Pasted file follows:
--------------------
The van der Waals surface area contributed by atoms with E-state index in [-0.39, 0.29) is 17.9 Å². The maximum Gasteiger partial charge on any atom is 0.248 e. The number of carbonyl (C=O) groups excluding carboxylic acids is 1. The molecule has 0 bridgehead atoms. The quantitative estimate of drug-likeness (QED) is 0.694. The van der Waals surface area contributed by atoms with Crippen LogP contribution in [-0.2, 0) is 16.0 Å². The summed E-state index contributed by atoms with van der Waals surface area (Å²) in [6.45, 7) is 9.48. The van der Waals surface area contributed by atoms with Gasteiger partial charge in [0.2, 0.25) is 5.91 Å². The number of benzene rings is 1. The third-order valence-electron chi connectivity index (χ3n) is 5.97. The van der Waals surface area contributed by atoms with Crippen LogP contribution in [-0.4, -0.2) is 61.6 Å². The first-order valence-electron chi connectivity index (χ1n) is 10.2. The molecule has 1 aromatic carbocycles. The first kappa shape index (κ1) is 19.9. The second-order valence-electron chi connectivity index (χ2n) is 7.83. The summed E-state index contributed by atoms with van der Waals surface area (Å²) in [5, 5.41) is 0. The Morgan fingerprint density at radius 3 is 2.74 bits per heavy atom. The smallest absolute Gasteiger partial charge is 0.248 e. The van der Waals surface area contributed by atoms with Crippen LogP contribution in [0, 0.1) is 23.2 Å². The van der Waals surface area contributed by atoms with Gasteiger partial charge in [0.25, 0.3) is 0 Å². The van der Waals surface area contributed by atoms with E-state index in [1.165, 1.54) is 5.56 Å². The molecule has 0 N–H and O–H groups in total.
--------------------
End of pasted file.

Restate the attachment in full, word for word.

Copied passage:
The van der Waals surface area contributed by atoms with E-state index in [-0.39, 0.29) is 17.9 Å². The maximum Gasteiger partial charge on any atom is 0.248 e. The number of carbonyl (C=O) groups excluding carboxylic acids is 1. The molecule has 0 bridgehead atoms. The quantitative estimate of drug-likeness (QED) is 0.694. The van der Waals surface area contributed by atoms with Crippen LogP contribution in [-0.2, 0) is 16.0 Å². The summed E-state index contributed by atoms with van der Waals surface area (Å²) in [6.45, 7) is 9.48. The van der Waals surface area contributed by atoms with Gasteiger partial charge in [0.2, 0.25) is 5.91 Å². The number of benzene rings is 1. The third-order valence-electron chi connectivity index (χ3n) is 5.97. The van der Waals surface area contributed by atoms with Crippen LogP contribution in [-0.4, -0.2) is 61.6 Å². The first-order valence-electron chi connectivity index (χ1n) is 10.2. The molecule has 1 aromatic carbocycles. The first kappa shape index (κ1) is 19.9. The second-order valence-electron chi connectivity index (χ2n) is 7.83. The summed E-state index contributed by atoms with van der Waals surface area (Å²) in [5, 5.41) is 0. The Morgan fingerprint density at radius 3 is 2.74 bits per heavy atom. The smallest absolute Gasteiger partial charge is 0.248 e. The van der Waals surface area contributed by atoms with Crippen LogP contribution in [0, 0.1) is 23.2 Å². The van der Waals surface area contributed by atoms with Gasteiger partial charge in [0.25, 0.3) is 0 Å². The van der Waals surface area contributed by atoms with E-state index in [1.165, 1.54) is 5.56 Å². The molecule has 0 N–H and O–H groups in total.